Thank you for sharing your thought-provoking insights that endorse many issues addressed in the supplement to the October 2020 issue of CJON on cancer prevention. Your passion illuminates that prevention should not be a neglected focus in primary care. Although CJON’s primary readership is oncology nurses and advanced practice nurses, our message reaches many healthcare practitioners across the health spectrum. In reality, we all share in the responsibility to reach out to our primary healthcare colleagues about common health prevention strategies they can instill in their practice.
The legacy of Florence Nightingale calls nurses into action by endorsing and teaching communities about the importance of cancer-specific preventive strategies, including access to clean water, adequate nutrients and food, and proper hygiene. The World Health Organization estimates that millions of lives globally can be saved through implementation of cancer prevention strategies (Bray & Soerjomataram, 2015).
We can partner with our primary care and population health colleagues to guide the incorporation of essential prevention and screening questions regarding healthy behaviors and environmental exposure risks into practice for all patients, as outlined in the articles by Dike and McGowan (2020), Glenn (2020), and Hirschey et al. (2020). Motivational interviewing has been shown to be an effective counseling method to change behaviors; Glenn (2020) describes how to use this technique to engage patients, including survivors, in the adoption of healthy behaviors. Watson (2020) appeals to oncology nurses to initiate conversations with our healthcare partners, community advisors, and legislators regarding initiatives that promote healthy behaviors and screening activities. In addition, O’Leary (2020) provides exemplary practice initiatives that can be replicated in our communities and healthcare systems. In essence, the motivation of the prevention supplement is to inspire oncology nurses and all nurses to champion the initiatives described and those that you eloquently illustrated to influence social determinants of health and wellness.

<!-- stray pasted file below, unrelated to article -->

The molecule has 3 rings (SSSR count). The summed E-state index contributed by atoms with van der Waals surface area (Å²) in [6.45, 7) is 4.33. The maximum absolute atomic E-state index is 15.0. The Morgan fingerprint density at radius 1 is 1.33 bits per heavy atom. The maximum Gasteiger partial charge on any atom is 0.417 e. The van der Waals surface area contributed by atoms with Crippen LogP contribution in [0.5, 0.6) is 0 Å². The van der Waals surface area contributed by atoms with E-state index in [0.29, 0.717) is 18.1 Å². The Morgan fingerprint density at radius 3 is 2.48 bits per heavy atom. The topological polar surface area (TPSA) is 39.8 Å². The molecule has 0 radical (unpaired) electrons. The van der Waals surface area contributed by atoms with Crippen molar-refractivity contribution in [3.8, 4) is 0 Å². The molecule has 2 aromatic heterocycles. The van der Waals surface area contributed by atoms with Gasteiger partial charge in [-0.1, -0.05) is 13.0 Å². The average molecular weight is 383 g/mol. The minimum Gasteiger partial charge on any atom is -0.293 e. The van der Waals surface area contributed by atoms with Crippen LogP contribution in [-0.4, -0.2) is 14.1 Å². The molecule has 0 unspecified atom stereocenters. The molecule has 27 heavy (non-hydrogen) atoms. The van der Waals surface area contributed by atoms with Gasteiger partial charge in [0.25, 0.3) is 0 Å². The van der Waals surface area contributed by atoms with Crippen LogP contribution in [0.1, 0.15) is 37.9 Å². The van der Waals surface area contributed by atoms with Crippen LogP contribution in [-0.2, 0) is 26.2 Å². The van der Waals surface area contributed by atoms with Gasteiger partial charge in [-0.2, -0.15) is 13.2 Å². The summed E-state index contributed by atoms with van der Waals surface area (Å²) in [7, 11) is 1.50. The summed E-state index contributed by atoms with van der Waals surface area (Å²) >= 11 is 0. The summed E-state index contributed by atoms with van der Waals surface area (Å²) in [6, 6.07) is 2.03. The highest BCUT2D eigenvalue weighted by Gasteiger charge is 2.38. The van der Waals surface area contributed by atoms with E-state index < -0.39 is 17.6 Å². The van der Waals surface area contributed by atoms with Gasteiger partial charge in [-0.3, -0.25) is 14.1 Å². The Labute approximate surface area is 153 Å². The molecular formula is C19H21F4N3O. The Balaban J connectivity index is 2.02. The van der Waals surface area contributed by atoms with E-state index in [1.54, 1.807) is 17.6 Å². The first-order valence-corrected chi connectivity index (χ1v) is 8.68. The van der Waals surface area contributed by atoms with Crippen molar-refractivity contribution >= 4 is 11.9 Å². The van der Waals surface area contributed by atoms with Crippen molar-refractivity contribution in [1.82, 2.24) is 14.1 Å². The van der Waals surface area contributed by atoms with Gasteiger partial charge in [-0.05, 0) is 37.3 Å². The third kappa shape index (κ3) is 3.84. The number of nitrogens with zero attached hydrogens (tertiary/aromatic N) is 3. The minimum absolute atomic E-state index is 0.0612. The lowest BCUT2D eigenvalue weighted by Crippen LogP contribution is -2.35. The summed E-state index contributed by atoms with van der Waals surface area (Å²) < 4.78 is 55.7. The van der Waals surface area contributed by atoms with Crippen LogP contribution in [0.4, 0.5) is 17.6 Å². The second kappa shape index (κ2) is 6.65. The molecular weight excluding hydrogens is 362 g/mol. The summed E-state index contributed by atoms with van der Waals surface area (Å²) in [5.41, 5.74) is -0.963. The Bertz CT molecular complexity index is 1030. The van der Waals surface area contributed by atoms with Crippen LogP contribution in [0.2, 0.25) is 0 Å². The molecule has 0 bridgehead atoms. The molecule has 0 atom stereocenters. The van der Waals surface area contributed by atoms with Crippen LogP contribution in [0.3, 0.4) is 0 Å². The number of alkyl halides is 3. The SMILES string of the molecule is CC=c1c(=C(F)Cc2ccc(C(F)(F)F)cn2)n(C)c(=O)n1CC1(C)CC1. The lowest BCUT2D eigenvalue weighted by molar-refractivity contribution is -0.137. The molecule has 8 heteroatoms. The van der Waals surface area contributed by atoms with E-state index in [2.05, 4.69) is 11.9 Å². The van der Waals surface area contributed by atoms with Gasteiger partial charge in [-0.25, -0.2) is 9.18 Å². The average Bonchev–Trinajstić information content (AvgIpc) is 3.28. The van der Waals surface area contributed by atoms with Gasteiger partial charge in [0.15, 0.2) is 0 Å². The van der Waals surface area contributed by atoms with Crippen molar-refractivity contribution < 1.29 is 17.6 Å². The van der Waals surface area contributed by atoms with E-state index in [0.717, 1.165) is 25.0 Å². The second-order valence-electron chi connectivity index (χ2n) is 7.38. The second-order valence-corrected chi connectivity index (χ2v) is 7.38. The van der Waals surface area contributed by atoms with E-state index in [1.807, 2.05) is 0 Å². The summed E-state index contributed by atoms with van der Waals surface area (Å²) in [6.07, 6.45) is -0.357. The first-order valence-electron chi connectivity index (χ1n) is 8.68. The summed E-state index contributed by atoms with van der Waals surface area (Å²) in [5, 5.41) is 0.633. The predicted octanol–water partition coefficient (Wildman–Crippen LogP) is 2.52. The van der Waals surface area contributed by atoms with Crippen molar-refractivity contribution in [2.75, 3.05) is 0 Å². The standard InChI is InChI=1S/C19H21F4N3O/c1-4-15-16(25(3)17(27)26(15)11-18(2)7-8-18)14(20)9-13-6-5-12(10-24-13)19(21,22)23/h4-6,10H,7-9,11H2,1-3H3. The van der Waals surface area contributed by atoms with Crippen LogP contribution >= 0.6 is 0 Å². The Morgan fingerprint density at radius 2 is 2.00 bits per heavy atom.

About the Author(s)
Janice Maienza, MSN, RN, is a retired associate professor in Westford, MA. The author takes full responsibility for this content and did not receive honoraria or disclose any relevant financial relationships. Maienza can be reached at firstname.lastname@example.org, with copy to CJONEditor@ons.org. Deborah “Hutch” Allen, PhD, RN, CNS, FNP-BC, AOCNP®, is the director of nursing research and evidence-based practice at the Duke University Health System in Durham, NC. The author takes full responsibility for this content and did not receive honoraria or disclose any relevant financial relationships. Allen can be reached at email@example.com, with copy to CJONEditor@ons.org.
Bray, F., & Soerjomataram, I. (2015). The changing global burden of cancer: Transitions in human development and implications for cancer prevention and control. In H. Gelband, P. Jha, R. Sankaranarayanan, & S. Horton (Eds.), Disease control priorities: Vol. 3: Cancer (3rd ed., pp. 23–44). World Bank Group. https://doi.org/10.1596/978-1-4648-0349-9_ch2
Dike, S., & McGowan, T. (2020). Environmental risk factors: The role of oncology nurses in assessing and reducing the risk for exposure. Clinical Journal of Oncology Nursing, 24(5, Suppl. 2), 31–38. https://doi.org/10.1188/20.CJON.S2.31-38
Glenn, D. (2020). Behavioral risk factors: A guide for oncology nurses counseling patients. Clinical Journal of Oncology Nursing, 24(5, Suppl. 2), 9–18. https://doi.org/10.1188/20.CJON.S2.9-18
Hirschey, R., Nyrop, K.A., & Mayer, D.K. (2020). Healthy behaviors: Prevalence of uptake among cancer survivors. Clinical Journal of Oncology Nursing, 24(5, Suppl. 2), 19–29. https://doi.org/10.1188/20.CJON.S2.19-29
O’Leary, C. (2020). Use of exemplars: Identification of best practices in cancer prevention and screening. Clinical Journal of Oncology Nursing, 24(5, Suppl. 2), 45–48. https://doi.org/10.1188/20.CJON.S2.45-48
Watson, J. (2020). Advocacy and collaboration: Advancing cancer prevention and screening. Clinical Journal of Oncology Nursing, 24(5, Suppl. 2), 39–44. https://doi.org/10.1188/20.CJON.S2.39-44